You've graduated from college, degree in hand. The next logical step is to put that degree to use and start your career, right? Maybe not.
The time after graduating from college is a huge transition period. You are going from the sheltered life of a matriculated student with a meal plan, support from parents, and not a lot of bills or expenses, to an actual real-life adult with responsibilities. This is a time to make some important decisions before you embark on a life-long career path.
How do I know? After I graduated college, I witnessed several friends and classmates chart the course of what you do NOT want to do after you receive your diploma. As a financial planner, I continue to see young people who have done the opposite of what one should do when beginning a career.
Avoiding these common mistakes can make that transition much smoother:
Trying to be too independent
You've lived in a dorm or some other cheap housing with hundreds of your peers for the last four years. Now you are on your own. The responsibility and expense of paying rent, utilities, and food, as well as having spending money left over for fun and entertainment is a big one. So why not consider living at home? If your parents are okay with having you there, it is a big money saver and gives you some time to look for a job and figure out where you want to go next. Not considering living at home is one of the biggest mistakes college grads make.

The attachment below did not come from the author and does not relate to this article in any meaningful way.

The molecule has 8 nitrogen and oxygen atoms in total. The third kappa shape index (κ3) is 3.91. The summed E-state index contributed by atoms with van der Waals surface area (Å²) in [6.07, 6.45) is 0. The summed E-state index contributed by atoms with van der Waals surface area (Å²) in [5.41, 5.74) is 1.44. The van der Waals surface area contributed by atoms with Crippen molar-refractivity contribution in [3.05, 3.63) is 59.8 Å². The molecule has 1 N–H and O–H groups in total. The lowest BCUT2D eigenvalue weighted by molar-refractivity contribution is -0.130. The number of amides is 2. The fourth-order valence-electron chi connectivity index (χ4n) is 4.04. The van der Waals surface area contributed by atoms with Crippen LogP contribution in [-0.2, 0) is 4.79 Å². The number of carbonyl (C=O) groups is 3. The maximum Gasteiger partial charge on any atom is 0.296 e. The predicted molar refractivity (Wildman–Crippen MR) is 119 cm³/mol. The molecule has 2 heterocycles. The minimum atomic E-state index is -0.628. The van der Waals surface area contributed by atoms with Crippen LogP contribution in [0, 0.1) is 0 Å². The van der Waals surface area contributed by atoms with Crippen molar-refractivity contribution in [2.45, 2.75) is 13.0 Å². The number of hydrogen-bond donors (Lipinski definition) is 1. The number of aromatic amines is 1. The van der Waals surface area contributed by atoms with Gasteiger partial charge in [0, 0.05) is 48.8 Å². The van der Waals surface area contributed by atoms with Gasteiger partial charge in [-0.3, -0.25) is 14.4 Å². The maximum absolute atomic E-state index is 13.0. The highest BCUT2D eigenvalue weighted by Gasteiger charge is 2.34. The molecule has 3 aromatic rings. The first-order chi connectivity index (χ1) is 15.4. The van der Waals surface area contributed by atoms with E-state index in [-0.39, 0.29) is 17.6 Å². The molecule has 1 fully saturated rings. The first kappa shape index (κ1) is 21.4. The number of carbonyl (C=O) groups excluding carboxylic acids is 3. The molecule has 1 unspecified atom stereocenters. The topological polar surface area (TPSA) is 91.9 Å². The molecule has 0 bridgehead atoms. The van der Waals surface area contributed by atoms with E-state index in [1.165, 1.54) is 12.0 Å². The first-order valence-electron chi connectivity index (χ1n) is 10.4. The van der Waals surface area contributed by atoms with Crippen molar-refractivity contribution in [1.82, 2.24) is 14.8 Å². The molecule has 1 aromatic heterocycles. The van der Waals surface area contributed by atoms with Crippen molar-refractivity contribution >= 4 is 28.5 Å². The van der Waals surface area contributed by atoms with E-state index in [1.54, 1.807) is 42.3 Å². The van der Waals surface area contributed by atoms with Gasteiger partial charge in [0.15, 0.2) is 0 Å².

Being too adult too soon
The early to mid-20s are a really important part of an adult's life. It’s the beginning of striking out on your own. But it's also a really fun period, and focusing exclusively on starting your career could be a mistake. Take time to enjoy dating, going out with friends, traveling, exploring your city, visiting sites you haven’t seen before. Once you start a career, you will rarely be able to take big chunks of time off to travel or explore. You've worked hard to graduate from college, having some fun is allowed! Besides, curing that wanderlust will help you settle into a career later on.
Ignoring your health
As a college student, you were probably covered under a parent’s health insurance plan. You may think that going without health insurance for awhile is no big deal. But, if something happens to you, you could be starting out your new adult life with thousands of dollars in medical bills. Perhaps not able to start a career at all. Be sure to research all your post-college health insurance options. This will hold you over until you start a career with an employer-sponsored health insurance plan.
Screwing up the job search
You've graduated, you have a degree, you are confident in your ability to land a job. However, there are thousands of other college grads out there looking to do the same thing. So, if someone hooks you up with a lead, follow it. Thank the person who gave you the lead or referral and give them credit for helping you. While not every lead will be your ideal job, the connections and experience you gain pursuing them can be invaluable. A mistake that new grads make is looking for the perfect job in the right career and ignoring all other possibilities.
For those of you who are interested in my line of work — financial advising — see my recommendations for how to get your start.
Putting off savings
Retirement? Why do you need to start thinking about that now? The reason is that it's much better to save when you're younger. It’s all about the power of compound interest, and if you start early enough, the payoff could be huge later on in life.
But where to save? Start with your 401k at work, especially if they match your contributions – your employer will add free money on top of yours. Trust me. It doesn't get much sweeter than that. If you want to save more or your job doesn't offer a 401k, go with the Roth IRA. The Roth IRA is a like a savings account on steroids that will yield you tax-free money at retirement.